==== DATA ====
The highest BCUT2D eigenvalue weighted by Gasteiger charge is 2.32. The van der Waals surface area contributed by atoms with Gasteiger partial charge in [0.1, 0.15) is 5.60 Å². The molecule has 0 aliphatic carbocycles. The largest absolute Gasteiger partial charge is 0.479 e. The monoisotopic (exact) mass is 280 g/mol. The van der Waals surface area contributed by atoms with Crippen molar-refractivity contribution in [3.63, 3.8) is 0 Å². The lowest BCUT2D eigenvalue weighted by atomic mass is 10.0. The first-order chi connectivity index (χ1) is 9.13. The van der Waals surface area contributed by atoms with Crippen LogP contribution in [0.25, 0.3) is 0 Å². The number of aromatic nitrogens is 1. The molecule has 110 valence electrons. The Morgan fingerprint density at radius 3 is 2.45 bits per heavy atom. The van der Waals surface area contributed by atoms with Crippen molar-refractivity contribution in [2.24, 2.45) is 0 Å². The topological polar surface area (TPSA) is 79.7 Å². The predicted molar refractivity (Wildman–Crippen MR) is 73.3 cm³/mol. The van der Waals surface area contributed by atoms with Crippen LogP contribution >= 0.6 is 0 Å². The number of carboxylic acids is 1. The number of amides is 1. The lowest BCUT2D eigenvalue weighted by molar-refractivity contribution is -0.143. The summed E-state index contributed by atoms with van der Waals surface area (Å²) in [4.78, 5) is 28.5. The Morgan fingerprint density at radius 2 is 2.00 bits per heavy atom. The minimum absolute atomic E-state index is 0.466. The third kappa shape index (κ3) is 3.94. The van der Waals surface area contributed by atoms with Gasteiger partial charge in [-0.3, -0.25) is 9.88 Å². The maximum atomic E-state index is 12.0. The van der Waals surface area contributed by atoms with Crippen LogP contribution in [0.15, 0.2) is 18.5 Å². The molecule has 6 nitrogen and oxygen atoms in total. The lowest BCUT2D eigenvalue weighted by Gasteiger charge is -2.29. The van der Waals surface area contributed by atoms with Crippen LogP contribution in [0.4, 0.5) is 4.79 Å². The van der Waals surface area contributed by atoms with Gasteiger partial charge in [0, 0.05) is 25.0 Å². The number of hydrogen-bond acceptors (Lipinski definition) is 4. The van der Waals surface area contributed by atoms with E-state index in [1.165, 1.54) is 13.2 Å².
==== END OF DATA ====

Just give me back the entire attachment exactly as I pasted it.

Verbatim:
The highest BCUT2D eigenvalue weighted by Gasteiger charge is 2.32. The van der Waals surface area contributed by atoms with Gasteiger partial charge in [0.1, 0.15) is 5.60 Å². The molecule has 0 aliphatic carbocycles. The largest absolute Gasteiger partial charge is 0.479 e. The monoisotopic (exact) mass is 280 g/mol. The van der Waals surface area contributed by atoms with Crippen molar-refractivity contribution in [3.63, 3.8) is 0 Å². The lowest BCUT2D eigenvalue weighted by atomic mass is 10.0. The first-order chi connectivity index (χ1) is 9.13. The van der Waals surface area contributed by atoms with Crippen LogP contribution in [0.25, 0.3) is 0 Å². The number of aromatic nitrogens is 1. The molecule has 110 valence electrons. The Morgan fingerprint density at radius 3 is 2.45 bits per heavy atom. The van der Waals surface area contributed by atoms with Crippen molar-refractivity contribution in [2.24, 2.45) is 0 Å². The topological polar surface area (TPSA) is 79.7 Å². The predicted molar refractivity (Wildman–Crippen MR) is 73.3 cm³/mol. The van der Waals surface area contributed by atoms with Crippen LogP contribution >= 0.6 is 0 Å². The number of carboxylic acids is 1. The number of amides is 1. The lowest BCUT2D eigenvalue weighted by molar-refractivity contribution is -0.143. The summed E-state index contributed by atoms with van der Waals surface area (Å²) in [4.78, 5) is 28.5. The Morgan fingerprint density at radius 2 is 2.00 bits per heavy atom. The minimum absolute atomic E-state index is 0.466. The third kappa shape index (κ3) is 3.94. The van der Waals surface area contributed by atoms with Gasteiger partial charge in [-0.3, -0.25) is 9.88 Å². The maximum atomic E-state index is 12.0. The van der Waals surface area contributed by atoms with Crippen LogP contribution in [0.15, 0.2) is 18.5 Å². The molecule has 6 nitrogen and oxygen atoms in total. The lowest BCUT2D eigenvalue weighted by Gasteiger charge is -2.29. The van der Waals surface area contributed by atoms with Crippen LogP contribution in [0.4, 0.5) is 4.79 Å². The van der Waals surface area contributed by atoms with Gasteiger partial charge in [0, 0.05) is 25.0 Å². The number of hydrogen-bond acceptors (Lipinski definition) is 4. The van der Waals surface area contributed by atoms with E-state index in [1.165, 1.54) is 13.2 Å².